My Thoughts on SAFe and Leading it safely!

I had the opportunity to learn more about SAFe by attending a Leading SAFe course. To be honest, I didn’t have a positive overview of SAFe and its implementation (despite the fact that I had a blog post about it some times ago). After learning more about SAFe, my perspective has changed and I want to share with you what I have learned, what helped changed my perspective and what I think is great in SAFe.

First of all SAFe is safe. This is by design. It is a great comfort for the leaders to hear it. The first thing they are hearing is SAFe when talking about transforming the organization. Don’t underestimate that! How many times have you seen or heard stories of the leaders buying into the Agile or Lean transformation ended up being confused about what they got into? They found themselves confused about what they bought into and then finally decide to abandon the transformation ship. Change is not easy and whatever you do to make them feel safe is well received, even by just calling it SAFe.

Second, SAFe is not confusing leaders with Agile / Lean mumbo jumbo at first sight. I am very sad to say that, but it is the way interpreted by the leaders. When you are talking about Agile Manifesto, you need to connect the dots for them, you need to tell them for example why less documentation help their organization deliver better value for their customers. On the other side, SAFe is talking their language. They came up with their own principles, 9 of them. And the first one is “take an economic view“. Don’t you agree, as a leader of an organization, you would relate to “take an economic view” more than “Individuals and interactions over processes and tools”?

If you look at SAFe as a start state, in which you introduce awareness for an organization transformation, it is an awesome approach. If you look at SAFe as an end goal, it might seem too immature. This is my perception and comparison of SAFe and LeSS.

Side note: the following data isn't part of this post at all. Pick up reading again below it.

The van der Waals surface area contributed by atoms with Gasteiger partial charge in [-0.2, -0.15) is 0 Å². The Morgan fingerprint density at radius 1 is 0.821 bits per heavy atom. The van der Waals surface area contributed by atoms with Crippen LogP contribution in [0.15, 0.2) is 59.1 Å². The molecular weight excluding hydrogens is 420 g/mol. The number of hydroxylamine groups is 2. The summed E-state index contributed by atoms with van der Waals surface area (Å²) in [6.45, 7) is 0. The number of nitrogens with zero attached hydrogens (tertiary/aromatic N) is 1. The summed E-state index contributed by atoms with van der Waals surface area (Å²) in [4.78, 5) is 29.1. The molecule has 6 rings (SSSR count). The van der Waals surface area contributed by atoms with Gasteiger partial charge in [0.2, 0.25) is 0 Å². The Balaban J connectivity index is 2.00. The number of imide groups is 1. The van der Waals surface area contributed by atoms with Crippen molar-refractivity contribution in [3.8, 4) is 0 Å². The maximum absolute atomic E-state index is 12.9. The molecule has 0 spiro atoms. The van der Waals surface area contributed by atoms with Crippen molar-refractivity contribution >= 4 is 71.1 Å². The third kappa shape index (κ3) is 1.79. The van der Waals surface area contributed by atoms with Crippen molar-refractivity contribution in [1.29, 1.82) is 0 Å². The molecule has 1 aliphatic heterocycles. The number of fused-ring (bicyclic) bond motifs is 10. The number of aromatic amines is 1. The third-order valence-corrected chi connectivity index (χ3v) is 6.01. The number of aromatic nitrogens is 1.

SAFe -> Cloudy -> Sunshine
LeSS -> Sunshine

What did I like about specific SAFe practices? I am glad you asked. These are some techniques that I really liked and I am going to use them in my (and other’s) daily life.

Decentralized Decision Making

SAFe is providing you with a really nice mechanism to make decisions easy to be made. It helps you to determine which decisions to delegate and which ones to keep it at the leadership (or your own) level. You can read more about DDM here. It basically makes you think on Frequency, Urgency, and Economic at Scale. Then it will ask you to rank for each category from 0 to 2. If the sum of any decision is higher than 4, you decentralize the decision. 

Y=2, N=0

ROAMing (Risk Analysis)

At the end of Iteration Planning, Release Train Engineer (RTE) gathers all the risks defined for all the teams. He/She then ask the people in the IP to categorize it in 4 categories. It is a forum to talk about the whole program and its risk with the bigger audience. 


Weighted Shortest Job First

I really liked the idea have used it before in a different format. I used it as Business Value over Job Size (or estimations / story points). However, in SAFe it is suggested to use all the following category for weighing a job:
  • User-Business Value
  • Time Criticality
  • Risk Reduction
  • Job Size

WSJF = User-Business Value + Time Criticality + Risk Reduction / Job Size

SAFe is suggesting to have at least a 1 in each category among all of your features. I am not sure if I like that. This means that the user business value has a similar scale to a job size. I like a weighted approach to that. Something like: (You can decide the parameters based on a discussion with leaders)